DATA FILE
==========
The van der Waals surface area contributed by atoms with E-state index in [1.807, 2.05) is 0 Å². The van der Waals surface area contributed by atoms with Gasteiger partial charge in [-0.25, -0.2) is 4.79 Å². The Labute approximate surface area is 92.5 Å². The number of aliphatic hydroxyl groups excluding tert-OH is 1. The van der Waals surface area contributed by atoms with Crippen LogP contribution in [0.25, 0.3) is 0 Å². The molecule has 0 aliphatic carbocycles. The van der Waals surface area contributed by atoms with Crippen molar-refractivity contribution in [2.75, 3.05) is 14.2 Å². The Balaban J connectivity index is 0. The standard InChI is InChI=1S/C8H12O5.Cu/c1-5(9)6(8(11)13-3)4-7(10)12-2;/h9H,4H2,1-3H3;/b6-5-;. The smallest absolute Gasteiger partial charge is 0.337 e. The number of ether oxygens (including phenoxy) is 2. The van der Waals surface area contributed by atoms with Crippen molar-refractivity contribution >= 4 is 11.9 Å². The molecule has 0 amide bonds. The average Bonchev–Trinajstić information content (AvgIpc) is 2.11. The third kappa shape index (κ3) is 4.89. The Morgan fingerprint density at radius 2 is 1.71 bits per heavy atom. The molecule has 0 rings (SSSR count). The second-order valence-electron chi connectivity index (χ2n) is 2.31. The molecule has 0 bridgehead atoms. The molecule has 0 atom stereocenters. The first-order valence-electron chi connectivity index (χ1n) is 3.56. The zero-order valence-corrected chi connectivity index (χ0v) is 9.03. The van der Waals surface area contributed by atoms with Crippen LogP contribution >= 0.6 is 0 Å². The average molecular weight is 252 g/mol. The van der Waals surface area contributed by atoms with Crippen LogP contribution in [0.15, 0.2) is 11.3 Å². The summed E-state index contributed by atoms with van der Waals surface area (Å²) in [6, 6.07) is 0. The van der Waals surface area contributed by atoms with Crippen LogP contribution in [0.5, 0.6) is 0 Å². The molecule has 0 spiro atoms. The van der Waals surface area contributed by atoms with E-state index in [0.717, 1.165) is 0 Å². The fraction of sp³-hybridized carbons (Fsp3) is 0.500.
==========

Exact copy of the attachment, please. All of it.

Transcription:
The van der Waals surface area contributed by atoms with E-state index in [1.807, 2.05) is 0 Å². The van der Waals surface area contributed by atoms with Gasteiger partial charge in [-0.25, -0.2) is 4.79 Å². The Labute approximate surface area is 92.5 Å². The number of aliphatic hydroxyl groups excluding tert-OH is 1. The van der Waals surface area contributed by atoms with Crippen LogP contribution in [0.25, 0.3) is 0 Å². The molecule has 0 aliphatic carbocycles. The van der Waals surface area contributed by atoms with Crippen molar-refractivity contribution in [2.75, 3.05) is 14.2 Å². The Balaban J connectivity index is 0. The standard InChI is InChI=1S/C8H12O5.Cu/c1-5(9)6(8(11)13-3)4-7(10)12-2;/h9H,4H2,1-3H3;/b6-5-;. The smallest absolute Gasteiger partial charge is 0.337 e. The number of ether oxygens (including phenoxy) is 2. The van der Waals surface area contributed by atoms with Crippen molar-refractivity contribution >= 4 is 11.9 Å². The molecule has 0 amide bonds. The average Bonchev–Trinajstić information content (AvgIpc) is 2.11. The third kappa shape index (κ3) is 4.89. The Morgan fingerprint density at radius 2 is 1.71 bits per heavy atom. The molecule has 0 rings (SSSR count). The second-order valence-electron chi connectivity index (χ2n) is 2.31. The molecule has 0 bridgehead atoms. The molecule has 0 atom stereocenters. The first-order valence-electron chi connectivity index (χ1n) is 3.56. The zero-order valence-corrected chi connectivity index (χ0v) is 9.03. The van der Waals surface area contributed by atoms with Crippen LogP contribution >= 0.6 is 0 Å². The average molecular weight is 252 g/mol. The van der Waals surface area contributed by atoms with Crippen LogP contribution in [0.15, 0.2) is 11.3 Å². The summed E-state index contributed by atoms with van der Waals surface area (Å²) in [6, 6.07) is 0. The van der Waals surface area contributed by atoms with Crippen LogP contribution in [0.5, 0.6) is 0 Å². The molecule has 0 spiro atoms. The van der Waals surface area contributed by atoms with E-state index in [0.717, 1.165) is 0 Å². The fraction of sp³-hybridized carbons (Fsp3) is 0.500.